market returns have averaged about 10% annually, and bonds roughly 5%. One way to try to achieve your 7.5% return would be by choosing a 50-50 mix of stocks and bonds. It might not work out that way, of course. This is only a hypothetical illustration, not a real portfolio, and there’s no guarantee that either stocks or bonds will perform as they have in the past. But asset allocation gives you a place to start.
Someone living on a fixed income, whose priority is having a regular stream of money coming in, will probably need a very different asset allocation than a young, well-to-do working professional whose priority
is saving for a retirement that’s 30 years away. Many publications feature model investment portfolios that recommend generic asset allocations based on an investor’s age. These can help jump-start your
thinking about how to divide up your investments. However, because they’re based on averages and hypothetical situations, they shouldn’t be seen as definitive. Your asset allocation is — or should be — as unique as you are. Even if two people are the same age and have similar incomes, they may have very different needs and goals. You should make sure
your asset allocation is tailored to your individual circumstances.
Many ways to diversify
When financial professionals refer to asset allocation, they’re usually talking about overall classes: stocks, bonds, and cash or cash alternatives. However, there are others that also can be used to complement the major asset classes once you’ve got those basics covered. They include real estate and alternative investments such as hedge funds, private equity, metals, or collectibles.
Even within an asset class, consider how your assets are allocated. For example, if you’re investing in stocks, you could allocate a certain amount to large-cap stocks and a different percentage to stocks of smaller companies. Or you might allocate based on geography, putting some money in U.S. stocks and some in foreign companies. Bond investments might be allocated by various maturities, with some money in bonds that mature quickly and some in longer-term bonds. Or you might favor tax-free bonds over taxable ones, depending on your tax status and the type of account in which the bonds are held.
Asset allocation strategies
There are various approaches to calculating an asset allocation that makes sense for you.
Just as you allocate your assets in an overall portfolio, you can also allocate assets for a specific goal. For example, you might have one asset allocation for retirement savings and another for college tuition bills. A retired professional with a conservative overall portfolio might still be comfortable investing more aggressively with money intended to be a grandchild’s inheritance. Someone who has taken the risk of starting a business might decide to be more conservative with his or her personal portfolio.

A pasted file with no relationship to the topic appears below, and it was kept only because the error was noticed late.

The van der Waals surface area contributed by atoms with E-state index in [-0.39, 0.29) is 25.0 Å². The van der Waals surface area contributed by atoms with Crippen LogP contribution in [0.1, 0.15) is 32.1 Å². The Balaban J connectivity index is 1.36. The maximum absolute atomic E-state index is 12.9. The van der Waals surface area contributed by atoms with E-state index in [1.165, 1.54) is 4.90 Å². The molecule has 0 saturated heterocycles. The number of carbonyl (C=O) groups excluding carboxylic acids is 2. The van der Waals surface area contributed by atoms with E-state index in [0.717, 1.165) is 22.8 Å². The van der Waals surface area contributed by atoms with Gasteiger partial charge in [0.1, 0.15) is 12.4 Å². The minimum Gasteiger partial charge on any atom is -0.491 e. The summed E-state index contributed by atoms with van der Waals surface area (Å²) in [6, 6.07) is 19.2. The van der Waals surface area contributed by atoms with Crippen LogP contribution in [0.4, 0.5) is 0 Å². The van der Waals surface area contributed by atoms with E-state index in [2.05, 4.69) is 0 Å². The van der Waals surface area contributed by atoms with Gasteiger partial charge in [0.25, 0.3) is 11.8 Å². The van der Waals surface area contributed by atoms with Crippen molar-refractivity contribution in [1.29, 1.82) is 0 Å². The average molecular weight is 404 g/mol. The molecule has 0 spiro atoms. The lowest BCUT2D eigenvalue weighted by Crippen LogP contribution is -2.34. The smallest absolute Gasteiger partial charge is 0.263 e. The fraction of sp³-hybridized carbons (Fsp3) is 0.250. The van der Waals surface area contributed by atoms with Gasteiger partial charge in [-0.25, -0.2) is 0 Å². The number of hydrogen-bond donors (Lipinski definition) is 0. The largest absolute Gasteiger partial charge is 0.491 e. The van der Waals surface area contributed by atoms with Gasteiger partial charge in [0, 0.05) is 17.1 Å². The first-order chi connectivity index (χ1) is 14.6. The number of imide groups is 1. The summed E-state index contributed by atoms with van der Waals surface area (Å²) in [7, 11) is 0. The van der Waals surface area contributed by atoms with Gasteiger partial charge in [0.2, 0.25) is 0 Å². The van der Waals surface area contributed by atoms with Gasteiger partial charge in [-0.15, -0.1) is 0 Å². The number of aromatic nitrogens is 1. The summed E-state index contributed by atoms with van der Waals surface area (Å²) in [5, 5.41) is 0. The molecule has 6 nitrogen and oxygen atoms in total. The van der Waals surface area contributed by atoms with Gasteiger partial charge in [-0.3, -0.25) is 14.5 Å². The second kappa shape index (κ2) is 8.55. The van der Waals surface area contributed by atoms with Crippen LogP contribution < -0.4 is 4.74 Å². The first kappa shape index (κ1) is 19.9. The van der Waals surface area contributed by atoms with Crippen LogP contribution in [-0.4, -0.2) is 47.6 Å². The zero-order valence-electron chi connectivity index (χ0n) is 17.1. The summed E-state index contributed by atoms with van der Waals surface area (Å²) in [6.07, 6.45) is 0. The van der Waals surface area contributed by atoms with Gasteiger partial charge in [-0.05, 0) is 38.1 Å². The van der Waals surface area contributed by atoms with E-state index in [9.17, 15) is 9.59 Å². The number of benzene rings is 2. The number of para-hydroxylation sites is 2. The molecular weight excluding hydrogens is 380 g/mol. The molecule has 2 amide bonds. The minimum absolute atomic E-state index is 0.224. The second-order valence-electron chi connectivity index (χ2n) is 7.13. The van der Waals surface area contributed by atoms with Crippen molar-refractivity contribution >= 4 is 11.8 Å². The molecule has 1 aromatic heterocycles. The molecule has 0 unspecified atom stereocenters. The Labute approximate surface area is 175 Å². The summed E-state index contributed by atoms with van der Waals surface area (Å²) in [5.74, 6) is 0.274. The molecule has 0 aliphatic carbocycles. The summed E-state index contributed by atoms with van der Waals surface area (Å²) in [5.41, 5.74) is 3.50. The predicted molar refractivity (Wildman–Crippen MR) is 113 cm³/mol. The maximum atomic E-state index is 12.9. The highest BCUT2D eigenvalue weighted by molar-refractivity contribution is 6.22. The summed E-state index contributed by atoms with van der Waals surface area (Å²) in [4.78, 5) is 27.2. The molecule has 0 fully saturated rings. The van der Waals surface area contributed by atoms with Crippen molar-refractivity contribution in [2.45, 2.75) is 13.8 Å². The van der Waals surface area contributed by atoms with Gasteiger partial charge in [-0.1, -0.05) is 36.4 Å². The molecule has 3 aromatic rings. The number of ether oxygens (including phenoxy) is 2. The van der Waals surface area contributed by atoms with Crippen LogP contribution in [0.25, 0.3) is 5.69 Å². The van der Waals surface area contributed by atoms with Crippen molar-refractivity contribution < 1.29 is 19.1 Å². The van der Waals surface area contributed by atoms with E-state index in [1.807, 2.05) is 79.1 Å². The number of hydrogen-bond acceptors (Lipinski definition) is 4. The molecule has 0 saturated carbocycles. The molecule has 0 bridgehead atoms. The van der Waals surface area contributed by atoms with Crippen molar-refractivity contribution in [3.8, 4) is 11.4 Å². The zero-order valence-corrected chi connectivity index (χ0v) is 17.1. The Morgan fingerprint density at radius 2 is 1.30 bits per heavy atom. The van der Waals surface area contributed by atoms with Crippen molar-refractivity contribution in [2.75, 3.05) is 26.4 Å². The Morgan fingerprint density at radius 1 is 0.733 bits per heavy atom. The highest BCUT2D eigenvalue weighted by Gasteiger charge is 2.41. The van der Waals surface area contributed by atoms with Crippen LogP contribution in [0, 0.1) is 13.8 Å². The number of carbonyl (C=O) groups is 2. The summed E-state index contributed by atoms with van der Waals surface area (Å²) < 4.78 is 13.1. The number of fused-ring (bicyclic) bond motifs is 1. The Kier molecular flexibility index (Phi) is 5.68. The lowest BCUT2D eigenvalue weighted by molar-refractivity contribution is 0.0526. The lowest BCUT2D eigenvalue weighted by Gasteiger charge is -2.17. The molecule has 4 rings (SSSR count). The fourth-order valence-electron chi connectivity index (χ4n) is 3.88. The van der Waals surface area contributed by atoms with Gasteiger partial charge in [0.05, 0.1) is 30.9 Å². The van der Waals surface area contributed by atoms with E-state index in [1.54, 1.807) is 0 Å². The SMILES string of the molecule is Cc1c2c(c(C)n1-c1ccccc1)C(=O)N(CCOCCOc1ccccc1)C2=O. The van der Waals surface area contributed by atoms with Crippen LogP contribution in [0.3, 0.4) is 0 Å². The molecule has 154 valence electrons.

Things to think about
The most popular approach is to look at what you’re investing for and how long you have to reach each
goal. Those goals get balanced against your need for money to live on. The more secure your immediate income and the longer you have to pursue your • investing goals, the more aggressively you might be
able to invest for them. Your asset allocation might
have a greater percentage of stocks than either
bonds or cash, for example. Or you might be in the opposite situation. If you’re stretched financially and would have to tap your investments in an emergency, you’ll need to balance that fact against your • longer-term goals. In addition to establishing an emergency fund, you may need to invest more conservatively than you might otherwise want to.
Don’t forget about the impact of inflation on your savings. As time goes by, your money will probably buy less and less unless your portfolio at least keeps pace with the inflation rate. Even if you think of yourself as a conservative investor, your asset allocation should take long-term inflation into account.
Your asset allocation should balance your financial goals with your emotional needs. If the way your money is invested keeps you awake worrying at night, you may need to rethink your investing goals and whether the strategy you’re pursuing is worth the lost sleep.
Some investors believe in shifting their assets among asset classes based on which types of investments they expect will do well or poorly in the near term. However, this approach, called “market timing,” is extremely difficult even for experienced investors. If you’re determined to try this, you should probably get some expert advice — and recognize that no one really knows where markets are headed.
Some people try to match market returns with an overall “core” strategy for most of their portfolio. They then put a smaller portion in very targeted investments that may behave very differently from those in the core and provide greater overall diversification. These often are asset classes that an investor thinks could benefit from more active management.
• Your tax status might affect your asset allocation, though your decisions shouldn’t be based solely on tax concerns.
Even if your asset allocation was right for you when you chose it, it may not be appropriate for you now. It should change as your circumstances do and as new ways to invest are introduced. A piece of clothing you wore 10 years ago may not fit now; you just might need to update your asset allocation, too.